A Possibility of Whales

A Possibility of Whales
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Release Date
April 30, 2019
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Twelve-year-old Natalia Rose Baleine Gallagher has to move, again.

The paparazzi are stalking Nat and her movie-star father. And it’s all her ex­–best friend Solly’s fault . . . sort of. But Nat doesn’t want to think about that. Nat prefers to think of the possibilities ahead of her: the possibility that she’ll see whales on the beach near her new home, that Harry—who she just met—will be her new best friend, that she and her dad won’t have to move again again.

Most of all, Nat dreams of the possibility that her faraway mother misses and loves her—and is waiting for Nat to find her. Then, just as Nat is settling in to her new home, unexpected events, including a chance encounter with a whale, send her on a journey of self-discovery that will change her life—and quite possibly her father’s, Harry’s, and Solly’s too—forever.

Editor review

1 review
contemporary middle grade that deals with a lot of issues
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THE POSSIBILITY OF WHALES is a middle grade contemporary story that deals with a lot. Natalia Rose (Nat) is almost thirteen years old. She is semi-famous for the fact that her father is XAN GALLAGHER, a wrestler/actor kind of like the Rock, who has a larger than life personality. Nat has never known who her mother is but in a way, she likes the mystery rather than knowing more about the woman who left her behind.

Nat and her father move about every year, when the paparazzi become too much, and this year, they moved after AN INCIDENT which is described later and involves Nat’s best friend at the time, Solly. At the new school, Nat finds herself drawn to Harry, a trans-boy who is not accepted by his parents and who thinks life would be easier if he could be friends with the other boys. There is some push-pull with their relationship as a result.

On the cusp of puberty, Nat is not sure how she feels about getting breasts or the possibility of a period, and the lack of a mother has brought even more complicated feelings to her developing body. The only mother-type figure she has is Bird, a woman whose name she doesn’t know that she dialed and pretended was her mother once and now whom she calls to talk about things to.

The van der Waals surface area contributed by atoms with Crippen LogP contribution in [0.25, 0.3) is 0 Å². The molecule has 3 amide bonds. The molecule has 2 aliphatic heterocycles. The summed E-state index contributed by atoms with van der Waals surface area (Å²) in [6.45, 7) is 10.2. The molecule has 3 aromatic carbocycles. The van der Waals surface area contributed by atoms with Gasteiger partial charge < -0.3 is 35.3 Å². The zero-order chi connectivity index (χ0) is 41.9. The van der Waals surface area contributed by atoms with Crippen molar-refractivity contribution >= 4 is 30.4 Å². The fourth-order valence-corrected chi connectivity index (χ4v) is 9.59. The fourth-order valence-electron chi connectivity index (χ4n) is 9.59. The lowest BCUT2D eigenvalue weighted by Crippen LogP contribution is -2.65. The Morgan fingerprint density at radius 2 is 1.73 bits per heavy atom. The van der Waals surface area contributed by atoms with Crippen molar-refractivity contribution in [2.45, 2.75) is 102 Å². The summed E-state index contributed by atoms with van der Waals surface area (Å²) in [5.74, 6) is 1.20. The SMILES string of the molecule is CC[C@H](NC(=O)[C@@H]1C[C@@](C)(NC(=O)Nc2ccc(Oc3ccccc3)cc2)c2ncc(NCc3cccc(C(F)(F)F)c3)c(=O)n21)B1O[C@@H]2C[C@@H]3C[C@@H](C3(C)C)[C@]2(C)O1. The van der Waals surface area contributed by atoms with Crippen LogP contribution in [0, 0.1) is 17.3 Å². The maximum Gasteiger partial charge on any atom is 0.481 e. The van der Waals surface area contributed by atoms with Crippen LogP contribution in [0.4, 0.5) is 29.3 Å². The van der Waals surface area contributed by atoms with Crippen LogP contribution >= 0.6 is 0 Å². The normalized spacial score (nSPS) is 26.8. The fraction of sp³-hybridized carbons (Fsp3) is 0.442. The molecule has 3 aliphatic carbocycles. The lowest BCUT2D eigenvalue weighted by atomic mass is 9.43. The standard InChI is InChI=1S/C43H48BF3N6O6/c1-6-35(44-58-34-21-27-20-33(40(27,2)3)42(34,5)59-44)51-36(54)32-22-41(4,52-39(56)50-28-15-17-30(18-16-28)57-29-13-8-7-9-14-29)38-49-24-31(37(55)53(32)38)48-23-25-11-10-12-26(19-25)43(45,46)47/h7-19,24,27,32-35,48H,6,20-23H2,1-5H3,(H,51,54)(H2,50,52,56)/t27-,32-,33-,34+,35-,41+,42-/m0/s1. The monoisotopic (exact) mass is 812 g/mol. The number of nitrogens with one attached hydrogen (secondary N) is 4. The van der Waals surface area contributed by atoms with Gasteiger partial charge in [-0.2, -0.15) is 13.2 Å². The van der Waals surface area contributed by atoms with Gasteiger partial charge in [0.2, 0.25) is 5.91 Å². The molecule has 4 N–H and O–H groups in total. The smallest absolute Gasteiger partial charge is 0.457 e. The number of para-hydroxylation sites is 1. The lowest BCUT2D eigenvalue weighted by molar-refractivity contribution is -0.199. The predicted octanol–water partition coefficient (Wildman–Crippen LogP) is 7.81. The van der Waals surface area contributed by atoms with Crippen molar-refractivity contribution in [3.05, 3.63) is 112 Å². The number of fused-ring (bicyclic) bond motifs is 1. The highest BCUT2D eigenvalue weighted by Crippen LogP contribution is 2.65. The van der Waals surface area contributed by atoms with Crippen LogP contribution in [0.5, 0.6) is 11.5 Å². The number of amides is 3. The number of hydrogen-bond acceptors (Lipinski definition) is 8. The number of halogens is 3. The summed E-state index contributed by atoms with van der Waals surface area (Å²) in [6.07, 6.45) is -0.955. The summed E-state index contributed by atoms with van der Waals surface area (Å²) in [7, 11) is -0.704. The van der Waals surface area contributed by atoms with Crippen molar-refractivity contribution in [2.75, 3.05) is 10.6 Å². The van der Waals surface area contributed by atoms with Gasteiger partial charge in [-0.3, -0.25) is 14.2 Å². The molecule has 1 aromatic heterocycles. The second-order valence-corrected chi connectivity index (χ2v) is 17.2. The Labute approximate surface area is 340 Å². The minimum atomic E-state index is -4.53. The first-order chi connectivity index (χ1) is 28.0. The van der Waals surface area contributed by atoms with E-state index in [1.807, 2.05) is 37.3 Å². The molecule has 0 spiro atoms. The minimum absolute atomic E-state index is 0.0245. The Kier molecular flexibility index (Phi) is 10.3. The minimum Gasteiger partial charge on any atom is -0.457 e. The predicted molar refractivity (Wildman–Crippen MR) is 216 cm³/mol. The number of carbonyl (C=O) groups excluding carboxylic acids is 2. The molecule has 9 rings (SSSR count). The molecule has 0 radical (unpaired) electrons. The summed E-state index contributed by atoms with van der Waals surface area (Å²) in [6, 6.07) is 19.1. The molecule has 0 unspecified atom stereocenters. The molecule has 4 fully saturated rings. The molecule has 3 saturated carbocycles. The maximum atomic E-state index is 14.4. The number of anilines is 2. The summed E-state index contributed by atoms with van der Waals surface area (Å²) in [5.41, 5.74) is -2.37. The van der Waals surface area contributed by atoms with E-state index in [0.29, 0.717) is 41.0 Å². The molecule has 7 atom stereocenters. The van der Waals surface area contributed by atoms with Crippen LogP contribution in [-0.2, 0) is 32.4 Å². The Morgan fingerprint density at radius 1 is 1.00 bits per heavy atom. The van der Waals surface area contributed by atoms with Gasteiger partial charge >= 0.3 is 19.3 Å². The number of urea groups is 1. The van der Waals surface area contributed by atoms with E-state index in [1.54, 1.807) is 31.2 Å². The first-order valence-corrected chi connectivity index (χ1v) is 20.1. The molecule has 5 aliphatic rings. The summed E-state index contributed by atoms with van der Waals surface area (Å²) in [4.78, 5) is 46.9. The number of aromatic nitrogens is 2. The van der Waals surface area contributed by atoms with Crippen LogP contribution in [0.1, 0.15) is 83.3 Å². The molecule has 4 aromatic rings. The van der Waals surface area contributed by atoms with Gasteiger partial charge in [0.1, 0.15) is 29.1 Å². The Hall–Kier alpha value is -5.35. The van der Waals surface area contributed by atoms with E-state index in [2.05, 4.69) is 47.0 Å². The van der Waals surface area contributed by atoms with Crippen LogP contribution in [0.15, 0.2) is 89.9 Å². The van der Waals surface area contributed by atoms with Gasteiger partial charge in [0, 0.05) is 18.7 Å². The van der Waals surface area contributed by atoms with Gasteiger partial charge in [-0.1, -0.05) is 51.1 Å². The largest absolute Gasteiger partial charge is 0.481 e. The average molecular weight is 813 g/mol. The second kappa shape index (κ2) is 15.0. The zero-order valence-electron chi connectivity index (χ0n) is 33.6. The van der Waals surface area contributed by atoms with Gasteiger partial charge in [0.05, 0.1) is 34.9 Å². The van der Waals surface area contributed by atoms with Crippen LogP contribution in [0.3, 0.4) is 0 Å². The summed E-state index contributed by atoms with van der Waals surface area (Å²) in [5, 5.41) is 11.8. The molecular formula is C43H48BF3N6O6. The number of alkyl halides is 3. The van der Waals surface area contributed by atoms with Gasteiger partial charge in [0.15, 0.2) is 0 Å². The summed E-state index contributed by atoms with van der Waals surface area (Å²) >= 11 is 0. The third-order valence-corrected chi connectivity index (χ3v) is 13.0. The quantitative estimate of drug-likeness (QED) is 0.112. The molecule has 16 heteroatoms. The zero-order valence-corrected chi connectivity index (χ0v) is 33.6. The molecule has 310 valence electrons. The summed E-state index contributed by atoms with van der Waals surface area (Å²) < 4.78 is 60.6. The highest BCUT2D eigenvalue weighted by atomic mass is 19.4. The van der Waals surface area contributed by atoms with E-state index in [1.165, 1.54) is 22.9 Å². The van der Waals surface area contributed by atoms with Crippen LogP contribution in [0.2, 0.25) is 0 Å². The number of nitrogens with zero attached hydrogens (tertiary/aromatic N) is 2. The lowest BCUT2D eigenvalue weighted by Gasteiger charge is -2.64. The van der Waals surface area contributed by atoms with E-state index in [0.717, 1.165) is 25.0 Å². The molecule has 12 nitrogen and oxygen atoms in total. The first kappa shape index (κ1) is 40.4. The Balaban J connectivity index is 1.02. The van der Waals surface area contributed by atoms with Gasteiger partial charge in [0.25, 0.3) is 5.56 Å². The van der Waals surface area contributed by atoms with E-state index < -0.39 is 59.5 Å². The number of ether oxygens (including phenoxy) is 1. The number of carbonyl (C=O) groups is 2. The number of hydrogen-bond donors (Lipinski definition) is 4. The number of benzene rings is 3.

What I loved: I really liked the focus on complicated feelings about a developing body/puberty. This is something preteens can often relate to, and an important topic to discuss. On top of that, there are some great gems about anger/forgiveness. The strongest part of the book was Harry, and his perspectives are too few and far between- I would have liked to experience more from his point-of-view and I think his experiences coming out as transgender were really important for young readers to learn about.

What left me wanting more: The book felt a little scattered, like it was trying to tackle too many things at once, and I would have liked a little more focus on key topics. I also felt like the ending was a little abrupt and would have liked a little more to bring it all together.

Final verdict: Overall, this is an engaging YA contemporary which handles puberty with some comedy as well as some other key topics- transgender, trouble with being famous, handling a missing parent, etc. I would recommend to older middle grade readers who will empathize with Nat and the changes she is experiencing.
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